Though it appears it really was Chris Brookmyre, despite me suggesting some split personal history between the two halves of Ambrose Parry. I suppose it would have ended up with arguments over who read Enid Blyton and who didn’t…

So, here he [they] is [are]:

Ambrose Parry (c) Alan Trotter (1)

How many books did you write before the one that was your first published book?

Four. I made the mistake of trying to write what I thought publishers wanted. When I wrote for my own amusement, I got a deal.

Best place for inspiration?

Outdoors. Doesn’t matter where, as along as I’m walking.

Would you ever consider writing under a pseudonym? Perhaps you already do?

I write with my wife Marisa Haetzman under the pseudonym Ambrose Parry.

What would you never write about?

Nothing. I have learned that the things you forswear can end up central to a subsequent book.

Through your writing: the most unexpected person you’ve met, or the most unexpected place you’ve ended up in?

Playing Glastonbury as part of the Fun Lovin’ Crime Writers. I can’t think of any other confluence of events that could have seen me playing guitar on-stage at one of the world’s biggest music festivals.

Which of your characters would you most like to be?

None of them. Even the cool ones are beset by horrible things that I would not wish for myself.

Do you think that having a film made of one of your books would be a good or a bad thing?

Unequivocally a good thing. Having your work reinterpreted by someone else in a different medium is both flattering and exciting. Even if they arse it up.

What is the strangest question you’ve been asked at an event?

‘Can I bring up this book [on-stage] to be signed so that I don’t have to wait?’

Do you have any unexpected skills?

I used to be pretty good at Quake 2 and Quake 3 twenty years ago. These abilities were of limited assistance in my day job.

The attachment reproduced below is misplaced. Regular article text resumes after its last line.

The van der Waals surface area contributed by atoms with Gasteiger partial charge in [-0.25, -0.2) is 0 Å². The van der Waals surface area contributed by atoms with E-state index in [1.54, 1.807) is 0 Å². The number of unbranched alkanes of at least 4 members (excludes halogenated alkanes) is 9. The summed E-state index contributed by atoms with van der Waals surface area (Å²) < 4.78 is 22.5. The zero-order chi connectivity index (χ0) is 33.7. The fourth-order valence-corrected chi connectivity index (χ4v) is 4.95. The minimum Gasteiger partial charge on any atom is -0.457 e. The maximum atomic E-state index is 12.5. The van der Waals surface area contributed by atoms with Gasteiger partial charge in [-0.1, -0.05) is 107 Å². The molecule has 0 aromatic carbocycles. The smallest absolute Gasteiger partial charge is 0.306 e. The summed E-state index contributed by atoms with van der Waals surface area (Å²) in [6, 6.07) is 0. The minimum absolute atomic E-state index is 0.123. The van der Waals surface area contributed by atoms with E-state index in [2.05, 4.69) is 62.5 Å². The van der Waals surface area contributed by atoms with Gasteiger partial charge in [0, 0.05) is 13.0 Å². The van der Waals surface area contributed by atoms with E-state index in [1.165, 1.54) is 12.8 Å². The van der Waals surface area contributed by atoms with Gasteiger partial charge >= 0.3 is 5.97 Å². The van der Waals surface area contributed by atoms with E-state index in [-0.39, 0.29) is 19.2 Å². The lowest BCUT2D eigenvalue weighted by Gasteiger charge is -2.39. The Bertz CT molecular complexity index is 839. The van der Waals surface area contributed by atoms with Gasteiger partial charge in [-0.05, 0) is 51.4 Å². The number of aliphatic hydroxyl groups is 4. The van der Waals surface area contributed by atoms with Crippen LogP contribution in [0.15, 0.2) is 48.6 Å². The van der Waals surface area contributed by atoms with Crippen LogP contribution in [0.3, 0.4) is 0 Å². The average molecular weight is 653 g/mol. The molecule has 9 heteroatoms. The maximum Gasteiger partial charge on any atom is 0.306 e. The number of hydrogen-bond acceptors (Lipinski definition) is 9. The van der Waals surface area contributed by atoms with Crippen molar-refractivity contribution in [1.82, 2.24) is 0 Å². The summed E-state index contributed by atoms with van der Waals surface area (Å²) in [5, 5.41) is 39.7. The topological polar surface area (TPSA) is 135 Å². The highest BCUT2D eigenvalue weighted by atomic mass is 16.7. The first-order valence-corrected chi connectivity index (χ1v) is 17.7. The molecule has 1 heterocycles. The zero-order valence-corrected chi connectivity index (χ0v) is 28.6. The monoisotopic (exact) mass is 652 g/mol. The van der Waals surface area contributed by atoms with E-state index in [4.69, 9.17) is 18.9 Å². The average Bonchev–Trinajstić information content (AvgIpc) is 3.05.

The Famous Five or Narnia?

I grew up on Douglas Adams and Tolkien. Blyton and Lewis were too twee for my taste.

Who is your most favourite Swede?

Mikael Åkerfeldt of Opeth. He brings dry humour to progressive death metal.

How do you arrange your books at home? In a Billy? By colour, or alphabetically?

I don’t even want to think about this. There is no sense, no reason, no arrangement. Just chaos. It haunts me.

Which book would you put in the hands of an unwilling eight-year-old boy reader?

You’re A Bad Man, Mr Gum by Andy Stanton. If he isn’t laughing out loud after about three pages, he’s unsavable.

If you have to choose between reading or writing, which would it be?

Writing. It’s a need that does not sleep.

Hmm, well… More Swedes I’ve never heard of. Quake 2 and Quake 3?? I’m pleased the young Ambrose/Chris was good at it. And my victims must be getting younger. It’s not natural to have been brought up on Douglas Adams, but it does explain rather a lot.

And really, playing Glastonbury is cooler than meeting Obama. I don’t reckon anyone will be able to top this on here. Ever.

Bloody Scotland Blog Tour 2019